Courses that Contribute: ANTHR 103 ANTHR 110 ANTHR 150 ANTHR 201 ANTHR 202 ANTHR 203 ANTHR 215 ANTHR 300 ANTHR 311 ANTHR 330 ANTHR 340 ANTHR 343 ANTHR 350 ANTHR 351 ANTHR 355 ANTHR 375 ANTHR 376 ANTHR 377 ANTHR 378 ANTHR 385 ANTHR 390R ANTHR 455 ANTHR 511 ANTHR 530
Linked to BYU Aims: Communicate effectively, Lifelong service
Research Skills and Methods

Graduates will gain experience with qualitative and quantitative methods used to gather, process, and interpret archaeological data.

 

Courses that Contribute: ANTHR 110 ANTHR 150 ANTHR 201 ANTHR 202 ANTHR 203 ANTHR 215 ANTHR 340 ANTHR 343 ANTHR 350 ANTHR 351 ANTHR 355 ANTHR 377 ANTHR 378 ANTHR 385 ANTHR 390R ANTHR 412 ANTHR 414 ANTHR 454 ANTHR 455 ANTHR 460 ANTHR 511 ANTHR 530
Linked to BYU Aims: Quantitative reasoning, Competence
Social Theory

Program graduates will understand and be able apply contemporary social theory in the analysis of archaeological sites and artifacts.

Courses that Contribute: ANTHR 110 ANTHR 150 ANTHR 215 ANTHR 311 ANTHR 343 ANTHR 350 ANTHR 355 ANTHR 375 ANTHR 376 ANTHR 377 ANTHR 378 ANTHR 385 ANTHR 390R ANTHR 455 ANTHR 511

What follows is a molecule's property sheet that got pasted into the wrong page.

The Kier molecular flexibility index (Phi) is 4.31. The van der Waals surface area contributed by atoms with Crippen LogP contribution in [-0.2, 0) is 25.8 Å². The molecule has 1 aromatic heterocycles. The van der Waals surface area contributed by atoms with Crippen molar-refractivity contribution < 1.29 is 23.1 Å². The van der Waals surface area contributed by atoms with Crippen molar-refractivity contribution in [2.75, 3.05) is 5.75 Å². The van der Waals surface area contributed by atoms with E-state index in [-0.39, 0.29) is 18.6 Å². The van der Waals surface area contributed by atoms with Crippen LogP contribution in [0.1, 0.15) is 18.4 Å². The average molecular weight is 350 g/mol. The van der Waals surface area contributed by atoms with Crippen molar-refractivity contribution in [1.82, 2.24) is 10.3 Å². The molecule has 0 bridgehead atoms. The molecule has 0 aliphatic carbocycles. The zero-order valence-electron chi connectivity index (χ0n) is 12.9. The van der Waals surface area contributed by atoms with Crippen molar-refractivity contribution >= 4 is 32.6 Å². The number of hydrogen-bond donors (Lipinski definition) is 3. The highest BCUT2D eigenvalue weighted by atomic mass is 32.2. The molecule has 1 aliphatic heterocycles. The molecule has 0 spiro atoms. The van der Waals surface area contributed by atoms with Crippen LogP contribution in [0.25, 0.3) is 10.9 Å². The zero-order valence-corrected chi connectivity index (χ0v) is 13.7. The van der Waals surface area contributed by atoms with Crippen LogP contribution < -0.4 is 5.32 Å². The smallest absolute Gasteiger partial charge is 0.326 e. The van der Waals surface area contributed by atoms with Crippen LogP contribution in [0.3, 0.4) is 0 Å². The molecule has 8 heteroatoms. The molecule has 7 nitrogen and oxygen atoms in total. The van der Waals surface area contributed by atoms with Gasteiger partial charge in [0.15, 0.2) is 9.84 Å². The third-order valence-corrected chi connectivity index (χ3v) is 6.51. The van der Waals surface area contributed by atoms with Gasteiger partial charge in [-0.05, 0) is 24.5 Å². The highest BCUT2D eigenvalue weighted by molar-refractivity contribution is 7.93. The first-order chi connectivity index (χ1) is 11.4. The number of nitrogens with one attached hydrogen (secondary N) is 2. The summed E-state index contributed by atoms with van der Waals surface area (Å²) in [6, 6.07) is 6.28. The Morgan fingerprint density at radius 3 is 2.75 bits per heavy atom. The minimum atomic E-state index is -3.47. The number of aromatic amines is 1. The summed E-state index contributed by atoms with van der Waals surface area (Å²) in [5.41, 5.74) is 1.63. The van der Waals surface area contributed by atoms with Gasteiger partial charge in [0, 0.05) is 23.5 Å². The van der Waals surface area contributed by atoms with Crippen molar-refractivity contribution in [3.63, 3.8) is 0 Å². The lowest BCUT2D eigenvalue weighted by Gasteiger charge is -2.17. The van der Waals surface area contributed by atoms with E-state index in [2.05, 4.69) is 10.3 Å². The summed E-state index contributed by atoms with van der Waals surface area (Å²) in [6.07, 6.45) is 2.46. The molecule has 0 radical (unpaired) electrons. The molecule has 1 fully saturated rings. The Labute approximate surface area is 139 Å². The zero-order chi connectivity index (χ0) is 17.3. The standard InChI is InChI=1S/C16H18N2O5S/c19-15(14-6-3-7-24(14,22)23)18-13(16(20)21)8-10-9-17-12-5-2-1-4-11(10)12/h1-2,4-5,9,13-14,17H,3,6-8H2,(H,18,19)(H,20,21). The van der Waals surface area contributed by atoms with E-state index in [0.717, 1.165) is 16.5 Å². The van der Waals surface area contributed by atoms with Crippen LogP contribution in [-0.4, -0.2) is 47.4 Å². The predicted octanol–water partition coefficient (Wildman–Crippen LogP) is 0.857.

Linked to BYU Aims: Human knowledge, Lifelong service
Archaeological Field Methods

Students will be competent in basic archaeological field methods.

Courses that Contribute: None
Linked to BYU Aims: Competence, Character

Evidence of Learning


Assessment tools including faculty evaluations of individual student portfolios at the completion of the capstone sequence.

Student advisement during program.

Four capstone courses that include student performance in an on-site archaeological field school, a follow-up artifact analysis laboratory, and a senior thesis course that requires both an oral presentation and written thesis demonstrating the student's application of learned and applied knowledge. 

Exit surveys of graduating seniors.

Alumni surveys of previous graduates.

Direct Measures

1. Graded course work such as exams, written assignments, projects, and field work (Examples of graded student products representative of the range of grades are kept on file.)

2. Semi-annual reports on student progress by the faculty advisor.